Any of these phrases have an adequate timeframe within the scattering of a Ritual Beast cult. Then again, a Ritual Beast player can always laugh at you quicker than he or she can say, “I play Soul Absorption,” so the writer guesses that balances out them earning their #4 spot on this list.
We’ve graduated from Wind decks just making it into rogue status, to those snatching surprise wins from the unwary, to those with enough ability and consistency to stand tall against the meta. The Speedroids don’t have the word “speed” in their name for nothing. One would expect something bird, flying jet, or animal-based to be the king of swarming in the Wind archetype, but apparently little machines based on your favorite childhood toys dominate the race.
No deck on this list swarms like Speedroids, period. They can Special themselves from the hand, revive from the Graveyard, storm from the Deck, recycle from the banished zone, and can probably pop from your toilet, from under your bed, or from inside your closet.
If the writer were to wrinkle his brain, their lack of attack and destruction options represent the greatest stumbles in their flashstep. Then again, when your deck was made to summon Clear Wing Synchro Dragon, Crystal Wing, and Stardust Dragon, who really needs that stuff, right? The truly frightening among us even discovered how the Speedroids mix with the forgotten Roid archetype, adding more speed to an already bullet train deck. When it comes to rocking you like a hurricane, nothing under the green banner comes close to the Speedroids. The Scorpions would be pleased.
Remember when we discussed how immunity in this game makes any deck awesome? The Majespecters cannot be destroyed by your opponent’s card effects or targeted. Not a single one. You heard the writer; his fingers didn’t stutter, and that wasn’t a Freudian typo.
Dark Hole, Torrential Tribute, Raigeki, Icarus Attack, unless you’re running over them with a higher attack, these little, magical animals will just snicker at you while they perform their next trick. Luckily for you, their diminutive attack points make them pretty easy to walk over. Unluckily for you, the Majespecters are a Pendulum deck, and every member of their archetype is a searcher, each searcher hunting for everything in their arsenal.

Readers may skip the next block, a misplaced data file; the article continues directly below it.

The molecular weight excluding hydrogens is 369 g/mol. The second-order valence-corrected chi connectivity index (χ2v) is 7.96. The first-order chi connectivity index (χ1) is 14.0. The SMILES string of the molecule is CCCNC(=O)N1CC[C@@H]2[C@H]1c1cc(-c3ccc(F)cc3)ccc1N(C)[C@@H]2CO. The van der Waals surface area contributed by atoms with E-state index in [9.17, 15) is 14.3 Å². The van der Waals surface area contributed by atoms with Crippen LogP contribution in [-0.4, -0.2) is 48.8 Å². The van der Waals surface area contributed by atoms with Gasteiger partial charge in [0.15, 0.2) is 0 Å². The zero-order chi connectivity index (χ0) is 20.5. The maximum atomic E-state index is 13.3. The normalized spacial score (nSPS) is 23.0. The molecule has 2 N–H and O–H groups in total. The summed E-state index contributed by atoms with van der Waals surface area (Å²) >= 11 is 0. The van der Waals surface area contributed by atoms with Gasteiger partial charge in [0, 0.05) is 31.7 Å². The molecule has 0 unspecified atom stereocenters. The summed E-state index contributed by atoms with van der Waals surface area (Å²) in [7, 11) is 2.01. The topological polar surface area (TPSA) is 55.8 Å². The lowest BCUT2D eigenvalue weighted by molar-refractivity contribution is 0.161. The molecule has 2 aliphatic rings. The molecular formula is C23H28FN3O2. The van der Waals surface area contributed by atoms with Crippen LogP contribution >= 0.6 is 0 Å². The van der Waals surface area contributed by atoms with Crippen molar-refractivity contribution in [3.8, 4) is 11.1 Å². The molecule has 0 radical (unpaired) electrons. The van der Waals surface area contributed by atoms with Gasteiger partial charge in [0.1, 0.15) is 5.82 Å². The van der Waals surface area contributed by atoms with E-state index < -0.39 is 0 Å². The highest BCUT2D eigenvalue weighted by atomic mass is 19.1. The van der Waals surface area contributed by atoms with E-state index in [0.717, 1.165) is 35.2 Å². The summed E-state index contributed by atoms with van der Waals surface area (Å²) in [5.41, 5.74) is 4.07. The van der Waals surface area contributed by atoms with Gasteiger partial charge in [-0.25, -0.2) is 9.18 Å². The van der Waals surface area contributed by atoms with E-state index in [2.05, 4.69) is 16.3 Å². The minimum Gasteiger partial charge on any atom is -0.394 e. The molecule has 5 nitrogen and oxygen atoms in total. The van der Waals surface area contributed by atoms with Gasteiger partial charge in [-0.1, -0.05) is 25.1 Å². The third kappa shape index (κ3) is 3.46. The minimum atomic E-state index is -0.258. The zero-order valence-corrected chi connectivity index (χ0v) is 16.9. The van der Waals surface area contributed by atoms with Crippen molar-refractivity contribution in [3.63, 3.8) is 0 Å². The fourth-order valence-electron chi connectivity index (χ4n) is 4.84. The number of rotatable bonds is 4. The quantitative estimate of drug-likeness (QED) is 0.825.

The Majespecters may have a hard time stopping a deck that’s already left the station, but they can secure victory by keeping most decks, even meta ones, from getting started in the first place, making them the current Kings of the anti-meta route (Medals formally given to Bujins and Rock-stun. Remember how annoying those were?). So be wary when fighting a Majespecter deck; if you don’t stay consistent, they’ll make your lifepoints vanish quicker than a 747 during a Las Vegas magic show.
All shall now bow before the ugly Wind-weasels ran by one of the most worthless, obnoxious characters in the Yu-Gi-Oh TV show. The Yosenju are the best Wind deck you can either brandish or shiver against. One word describes how the Yosenju out-play the rest: balance.
You have monsters that swarm the field (through Normal summoning, among all things), monsters that search, support that searches, support that stops any card effect, Pendulum monsters, a powerful boss, and easy access to Rank-4 Xyzs. Even if you navigate your way through all this, mid to late game, an experienced Wind-weasel wielder can surprise you with a Harpie’s Pet Phantasmal Dragon (which is easily more their pet than our favorite bird ladies’), a 2000 attack monster that can’t be targeted for card effects or attacks . . . and can attack directly. And let’s not forget the Yosenjus never need to Special Summon to float and sting about the field, a fact Yosenju players love to exploit with Lose 1 Turn and Vanity’s Fiend.
Level three, little ghost girls being the norm, The Three Brothers can’t quite make the top tier list in the game’s current state; however, they’re still the current rulers of the green flag.
The Slush Pile: Gustos, Level-3 Sea Serpents, Lyrilusc, Mist Valley, Wind Psychics
The writer sheds a silent tear on how Konami refuses to release any more Mist Valley support, which will now and forever be his favorite Wind-archetype. The Gustos were also left behind in the breeze, their monsters graduating to the Ritual Beasts while scattering their abilities among the Yang-Zing and the Naturia.
The writer doesn’t think anyone ever took Level-3 Sea Serpents, Fishes, and Aquas seriously, the Lyrilusc were killed when Links put on their border guard hats and slowed down an already half-consistent deck, and if Wind Psychics were ever a thing, please inform the writer. Until next time, keep shuffling those decks, stay safe, and happy hunting out there.
© 2018 Zeron87
Zeron87 (author) on June 07, 2018:
Jeremy Gill: And thanks for your support and prolific contributions to the community ^_^. It's glad someone agrees with me on the Yosenju, because the voting so far is strongly for my #10 spot 0_o. I definitely see OTK potential with their new boss coming, but the Mofo still targets... And Windwitches still do what they do better. Maybe it's just new-support-hype syndrome?
Jeremy Gill from Louisiana on May 28, 2018:
Glad to see more of your unique writing style. And I agree, the Yosenju survived the link transition since they don't rely on the extra deck as much as most pendulum series. Definitely some competitive use there, and hopefully we'll see more support in the future!
Dragnar on March 26, 2018:
Dragunity is actually more of a synchro deck that is getting new support soon. They also have the legionaire/aklys combo